I even offered the relatively recent examples of Argentina and Russia, both of whom found rapid prosperity after defaulting. Yet they suffered mightily while vacillating towards that decision.

Fast forward two months, yesterday, Stergios Skaperdas, a professor of economics at the University of California at Irvine wrote this:
The demands go well beyond those prescribed by conventional economics. They will deepen the depression and make full debt repayment even less likely than it now is. Therefore, the clear, strong nudge is for Greece to default as soon as practicable. (...) 
Since Greek banks will become insolvent, they will have to be nationalised and preparations will need to be made for that. The insurance and pension funds will need to be bailed out, too. For both banks and funds to be bailed out, the country will need its own currency. Therefore, exit from the eurozone would follow. 
Professor Skaperdas believes that Greece's exit from the Euro is necessary because without its own currency the country could never recover:
"There is little doubt among economists that the easiest mechanism for a country to gain competitiveness is to have its currency depreciate. Hence, Greece having its own currency is the easiest path to gaining international competitiveness. Cars and iPhones will become more expensive but food might actually become cheaper and employment will pick up within a few months after the introduction of the new drachma. By contrast, unemployment and deprivation with no end in sight are the predictable results of following the troika's policies."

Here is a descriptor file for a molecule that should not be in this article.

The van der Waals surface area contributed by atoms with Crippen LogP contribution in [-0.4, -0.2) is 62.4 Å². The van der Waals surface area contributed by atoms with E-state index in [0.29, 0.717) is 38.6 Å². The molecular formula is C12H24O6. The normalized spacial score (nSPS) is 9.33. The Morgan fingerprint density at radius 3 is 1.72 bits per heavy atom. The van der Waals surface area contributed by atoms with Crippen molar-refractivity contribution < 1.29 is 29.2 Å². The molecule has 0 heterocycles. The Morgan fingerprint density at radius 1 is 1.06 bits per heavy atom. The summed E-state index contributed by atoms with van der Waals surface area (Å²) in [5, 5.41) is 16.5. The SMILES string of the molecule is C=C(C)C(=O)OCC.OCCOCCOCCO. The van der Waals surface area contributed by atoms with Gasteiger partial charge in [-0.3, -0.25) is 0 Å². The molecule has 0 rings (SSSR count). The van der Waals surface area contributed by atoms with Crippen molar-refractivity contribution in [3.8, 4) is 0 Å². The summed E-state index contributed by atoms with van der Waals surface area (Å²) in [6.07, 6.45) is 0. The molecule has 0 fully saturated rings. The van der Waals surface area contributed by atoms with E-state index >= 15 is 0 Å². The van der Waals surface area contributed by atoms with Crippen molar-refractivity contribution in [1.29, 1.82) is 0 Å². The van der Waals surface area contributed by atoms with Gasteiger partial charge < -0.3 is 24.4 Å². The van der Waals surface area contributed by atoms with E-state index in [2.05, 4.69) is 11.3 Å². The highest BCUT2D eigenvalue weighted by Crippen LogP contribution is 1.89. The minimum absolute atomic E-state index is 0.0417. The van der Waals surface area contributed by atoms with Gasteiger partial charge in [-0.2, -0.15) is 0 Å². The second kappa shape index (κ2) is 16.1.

Moreover, he feels that, with and without Greece in it, the future of the Euro is rather bleak (and therefore it is best for Greece to leave now):
For the countries of the eurozone it has become apparent that there are only two clear options: political integration or breakup. Anything else is politically or economically unsustainable. Since there is no appetite for political integration, exit from the eurozone can be expected later anyway, when it could be even less advantageous for Greece.

26 September 2011

Syrian End Game

I am not sure how many people saw this news item from a couple of days ago:

Turkey has seized a Syrian-flagged ship loaded with weapons, Turkish Prime Minister Recep Tayyip Erdogan has said.

He did not say where or when the vessel was stopped, but vowed to confiscate any arms shipments for Syria coming through Turkish waters or airspace.
As the Syrian army blocked any exodus to Turkey to prevent them using this as a pretext to intervene, I wonder if the recently announced enhanced patrolling of the Eastern Mediterranean, is less threatening for Israel and more problematic for Syria.

After all, he vowed to do it over and over again.

And as we know, statements are more important than actions.

Pakistan Worries

It looks like I am the only person worrying about Pakistan.